President Barack Obama has claimed a second term from an incredibly divided electorate in trying economic times. He is bracing for daunting challenges and progress that comes only in fits and starts.

He told supporters at a victory rally early this morning that "the best is yet to come."

Obama claimed a commanding electoral mandate — at least 303 electoral votes to 206 for Romney — although the popular vote was closer.

The same voters who gave Obama another four years also elected a divided Congress. Democrats retained control of the Senate; Republicans renewed their majority in the House.

1:04 a.m. 

Saying his team had "left everything on the field," Romney told his supporters the "election is over." He said he would pray for Obama in his second term.

11:30 p.m.

NewsWorks editor Brian Hickey spoke with Philadelphia Mayor Michael Nutter to get reaction to President Barack Obama's projected re-election victory.

Reacting to the news, Nutter said, "It's an incredible night, a historic night. I could not be happier. The president deserved to be re-elected."

Nutter then said that Philadelphia, and Pennsylvania, could have played an integral role in Obama's defeat of Republican Mitt Romney. A key to the race going in was driving turnout, and Nutter said it was driven to higher levels than four years earlier.

"It looks like we gave Obama a larger margin of victory out of Philadelphia than in 2008. If we did, that'd be incredible," Nutter said via cell phone from a Center City victory party.

With 96.98 percent of the vote counted, Obama got 551,070 votes to Romney's 90,989. The margin of victory: 460,081 votes.

In the official count from 2008, Obama received 595,980 votes with a margin of victory of 478,759.

In 2008,

11:10 p.m.

NBC News has just projected that Barack Obama has won Ohio. If the projections hold, this likely means that Obama has won a second term in the White House as challenger Mitt Romney has run out of ways to win the electoral vote.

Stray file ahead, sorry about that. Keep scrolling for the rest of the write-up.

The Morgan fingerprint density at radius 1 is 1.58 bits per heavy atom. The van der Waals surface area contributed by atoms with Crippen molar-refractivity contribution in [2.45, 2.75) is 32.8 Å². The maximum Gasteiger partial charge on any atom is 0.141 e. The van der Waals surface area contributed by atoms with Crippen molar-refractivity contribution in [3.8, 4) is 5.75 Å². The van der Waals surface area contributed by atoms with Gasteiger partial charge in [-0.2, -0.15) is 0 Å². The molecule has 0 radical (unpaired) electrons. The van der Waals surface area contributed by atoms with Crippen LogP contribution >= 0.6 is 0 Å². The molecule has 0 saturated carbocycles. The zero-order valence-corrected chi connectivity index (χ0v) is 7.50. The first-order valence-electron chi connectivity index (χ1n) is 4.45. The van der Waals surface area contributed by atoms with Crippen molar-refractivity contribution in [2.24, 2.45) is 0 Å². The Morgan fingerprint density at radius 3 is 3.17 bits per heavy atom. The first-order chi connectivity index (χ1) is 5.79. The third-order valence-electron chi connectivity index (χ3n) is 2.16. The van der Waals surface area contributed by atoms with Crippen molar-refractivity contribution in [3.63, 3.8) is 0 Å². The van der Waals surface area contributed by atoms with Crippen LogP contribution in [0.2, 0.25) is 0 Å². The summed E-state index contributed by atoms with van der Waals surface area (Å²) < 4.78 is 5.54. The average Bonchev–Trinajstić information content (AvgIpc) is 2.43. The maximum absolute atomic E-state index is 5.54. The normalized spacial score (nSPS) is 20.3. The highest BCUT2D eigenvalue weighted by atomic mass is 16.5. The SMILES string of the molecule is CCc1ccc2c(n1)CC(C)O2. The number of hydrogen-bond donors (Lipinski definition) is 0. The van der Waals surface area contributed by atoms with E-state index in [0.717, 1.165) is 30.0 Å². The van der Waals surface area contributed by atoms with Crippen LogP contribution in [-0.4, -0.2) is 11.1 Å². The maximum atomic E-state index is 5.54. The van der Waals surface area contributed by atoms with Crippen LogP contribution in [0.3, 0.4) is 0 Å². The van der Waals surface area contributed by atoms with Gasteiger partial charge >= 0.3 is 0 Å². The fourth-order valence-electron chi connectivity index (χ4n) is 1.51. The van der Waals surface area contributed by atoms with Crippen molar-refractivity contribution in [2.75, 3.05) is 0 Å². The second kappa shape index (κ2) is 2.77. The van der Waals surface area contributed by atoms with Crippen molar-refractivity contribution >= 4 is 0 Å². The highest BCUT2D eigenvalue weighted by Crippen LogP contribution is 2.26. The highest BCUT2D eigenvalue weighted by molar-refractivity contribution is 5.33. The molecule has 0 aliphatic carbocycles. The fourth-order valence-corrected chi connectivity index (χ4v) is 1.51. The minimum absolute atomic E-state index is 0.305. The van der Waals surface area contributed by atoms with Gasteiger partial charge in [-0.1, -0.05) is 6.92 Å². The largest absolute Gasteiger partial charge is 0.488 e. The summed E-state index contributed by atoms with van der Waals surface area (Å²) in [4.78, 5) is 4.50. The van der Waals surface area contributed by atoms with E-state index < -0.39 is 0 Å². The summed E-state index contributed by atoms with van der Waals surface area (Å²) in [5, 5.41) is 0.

11:05 p.m.

President Barack Obama has been projected to win California, Washington and Hawaii while Republican challenger Mitt Romney is expected to win Idaho. With those projections, NBC News has the electoral map at 243-188 in favor of the incumbent.

However, Virginia, Ohio and Florida are still too close to call.

NBC News has named Romney the apparent winner in North Carolina, a state that was deemed a must-win for the Republican.

11 p.m.

Republican incumbent U.S. Rep. Jim Gerlach again fought off a challenge from Democrat Manan Trivedi in Pennsylvania's 6th Congressional district, according to NewsWorks' Zach Seward.

As of 11 p.m. Tuesday night, Gerlach had substantial leads in each of the four counties comprising the district.

Local television stations are calling the race for Gerlach.

Gerlach has served in the U.S. House of Representatives since 2003. It appears likely he will begin his sixth term this January.

Trivedi, a former Navy combat surgeon who served in the Iraq War, ran against Gerlach in 2010, losing by a 14 percent margin.

The district was redrawn following the 2010 Census. The new PA-06 has a slight edge in Republican registration.

A raucous crowd of Democratic supporters at the Liberty Tap Room in Reading cheered televised election results Tuesday night.

Trivedi had yet to speak.